For a long time, Gomez has — whether by a calculated PR design or by accidental default — been perceived as a celebrity first and a star second. Most people would probably most easily recognize her as Taylor Swift’s loyal friend and Justin Bieber’s scorned ex-girlfriend before they could identify one song in her catalog.
Despite her casting in controversial art house films by Harmony Korine (Spring Breakers) and Woody Allen (A Rainy Day in New York), her body of work still largely stands as teenybopper crack such as Disney Channel’s Wizard of Waverly Place and aggressively bland movies such as Monte Carlo.
Her music career has been just as unapologetically commercial, predictably yielding hits such as “Come & Get It,” and “Lose You to Love Me.”
Despite her undeniable success, she's never reached the heights of pop stardom of the likes of Swift, nor is she a bankable movie star. Somehow, she still became ubiquitous in the 2010s through a heavily marketed, or rather force-fed, stardom and, of course, relevant celebrity.
In the April issue of Vogue, Gomez said she might do one more album before calling it quits.
"It’s hard to keep doing music when people don’t necessarily take you seriously,” she told the publication. “I’ve had moments where I’ve been like, 'What’s the point? Why do I keep doing this?' 'Lose You to Love Me' I felt was the best song I’ve ever released, and for some people it still wasn’t enough."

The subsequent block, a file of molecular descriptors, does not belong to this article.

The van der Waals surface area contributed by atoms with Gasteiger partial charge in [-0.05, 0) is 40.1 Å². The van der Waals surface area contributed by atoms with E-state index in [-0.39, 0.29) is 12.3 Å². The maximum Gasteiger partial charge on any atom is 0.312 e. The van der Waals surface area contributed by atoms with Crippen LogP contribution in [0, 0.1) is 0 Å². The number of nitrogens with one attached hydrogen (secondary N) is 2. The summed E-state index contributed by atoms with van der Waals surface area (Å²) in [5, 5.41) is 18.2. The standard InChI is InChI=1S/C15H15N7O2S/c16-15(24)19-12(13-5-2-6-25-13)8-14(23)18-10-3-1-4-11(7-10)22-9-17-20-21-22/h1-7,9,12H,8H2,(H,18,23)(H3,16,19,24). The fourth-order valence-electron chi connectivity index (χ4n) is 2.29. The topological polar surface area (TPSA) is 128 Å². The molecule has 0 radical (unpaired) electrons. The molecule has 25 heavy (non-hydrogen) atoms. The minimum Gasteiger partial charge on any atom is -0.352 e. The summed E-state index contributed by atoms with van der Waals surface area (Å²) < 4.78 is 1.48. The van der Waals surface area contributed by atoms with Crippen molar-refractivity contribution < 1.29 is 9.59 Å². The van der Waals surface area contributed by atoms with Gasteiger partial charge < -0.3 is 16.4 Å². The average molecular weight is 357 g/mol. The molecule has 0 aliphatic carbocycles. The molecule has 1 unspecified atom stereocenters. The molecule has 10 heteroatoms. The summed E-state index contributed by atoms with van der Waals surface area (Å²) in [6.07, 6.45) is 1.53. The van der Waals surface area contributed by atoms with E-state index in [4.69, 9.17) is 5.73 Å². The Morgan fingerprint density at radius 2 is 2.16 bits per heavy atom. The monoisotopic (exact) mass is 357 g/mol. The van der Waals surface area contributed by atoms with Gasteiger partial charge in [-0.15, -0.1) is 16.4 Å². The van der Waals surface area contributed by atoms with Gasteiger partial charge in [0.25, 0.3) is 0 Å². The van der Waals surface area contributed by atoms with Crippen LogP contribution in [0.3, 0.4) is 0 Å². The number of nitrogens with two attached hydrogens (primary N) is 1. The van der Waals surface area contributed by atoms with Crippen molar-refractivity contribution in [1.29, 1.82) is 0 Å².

It's unclear what Gomez means by “taken seriously” or which “some people” she’s referencing. She has millions of streams, has received a slew of awards (though never gotten the golden seal of approval by the Grammys), and has no particular background as an accomplished student of music to be dismissed.
Her experience in the industry, however, is likely riddled with age-old sexism, but she doesn’t make that case either.
The list of artists who weren’t taken seriously as singers runs in a chronologically descending order from her own ex, Bieber, to the Spice Girls and Brigitte Bardot. It didn’t seem to stop any of them from fanning away their worries about public perception with big, fat checks.
“Selenators,” as Gomez stans call themselves, expectedly took to social media in a mass freak out performance. Even Cardi B isn’t down with Gomez's one-more-album notice, and said, “I think she needs one more era.”
But do we need another era of Gomez, though?
She may need one more era to find her inner Harry Styles, to break a pattern of seeking mainstream appeal and discover whatever feels genuine. Audiences, however, may not allow the stage space for yet another do-over.
Gomez’s strain of glossy, commercial pop feels merely another offering in a tired franchise, one perpetuated tirelessly and most recently by the parallel success of Demi Lovato and the likes of Camila Cabello.
My proud-to-be-GenZ daughter, a much harsher music critic than I am, says that Gomez is “irrelevant,” and “kinda cringe.” Let's bear in mind that hers is a generation that would place Billie Eillish’s musical ability above Beethoven’s, but then again, my own would likely do the same with Fiona Apple.